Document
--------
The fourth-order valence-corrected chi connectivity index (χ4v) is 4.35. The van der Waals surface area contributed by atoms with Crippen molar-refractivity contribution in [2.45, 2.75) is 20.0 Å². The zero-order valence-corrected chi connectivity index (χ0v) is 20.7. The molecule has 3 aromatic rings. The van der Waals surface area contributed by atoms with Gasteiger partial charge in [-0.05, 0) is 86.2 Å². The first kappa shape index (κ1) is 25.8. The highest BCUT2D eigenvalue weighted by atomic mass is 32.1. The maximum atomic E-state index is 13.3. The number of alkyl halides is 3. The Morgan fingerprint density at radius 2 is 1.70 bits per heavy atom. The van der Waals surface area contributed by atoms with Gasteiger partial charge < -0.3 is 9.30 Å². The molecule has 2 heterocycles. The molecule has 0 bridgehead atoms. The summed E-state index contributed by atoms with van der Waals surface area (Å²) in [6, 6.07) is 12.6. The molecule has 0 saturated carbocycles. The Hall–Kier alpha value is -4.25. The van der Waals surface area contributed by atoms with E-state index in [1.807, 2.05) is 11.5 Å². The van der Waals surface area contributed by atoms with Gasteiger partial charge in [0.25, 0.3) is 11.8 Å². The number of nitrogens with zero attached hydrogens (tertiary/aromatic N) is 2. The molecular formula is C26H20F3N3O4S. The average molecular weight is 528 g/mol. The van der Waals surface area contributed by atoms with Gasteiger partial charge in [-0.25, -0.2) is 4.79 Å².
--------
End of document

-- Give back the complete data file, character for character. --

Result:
The fourth-order valence-corrected chi connectivity index (χ4v) is 4.35. The van der Waals surface area contributed by atoms with Crippen molar-refractivity contribution in [2.45, 2.75) is 20.0 Å². The zero-order valence-corrected chi connectivity index (χ0v) is 20.7. The molecule has 3 aromatic rings. The van der Waals surface area contributed by atoms with Gasteiger partial charge in [-0.05, 0) is 86.2 Å². The first kappa shape index (κ1) is 25.8. The highest BCUT2D eigenvalue weighted by atomic mass is 32.1. The maximum atomic E-state index is 13.3. The number of alkyl halides is 3. The Morgan fingerprint density at radius 2 is 1.70 bits per heavy atom. The van der Waals surface area contributed by atoms with Gasteiger partial charge < -0.3 is 9.30 Å². The molecule has 2 heterocycles. The molecule has 0 bridgehead atoms. The summed E-state index contributed by atoms with van der Waals surface area (Å²) in [6, 6.07) is 12.6. The molecule has 0 saturated carbocycles. The Hall–Kier alpha value is -4.25. The van der Waals surface area contributed by atoms with E-state index in [1.807, 2.05) is 11.5 Å². The van der Waals surface area contributed by atoms with Gasteiger partial charge in [0.25, 0.3) is 11.8 Å². The number of nitrogens with zero attached hydrogens (tertiary/aromatic N) is 2. The molecular formula is C26H20F3N3O4S. The average molecular weight is 528 g/mol. The van der Waals surface area contributed by atoms with Gasteiger partial charge in [-0.25, -0.2) is 4.79 Å².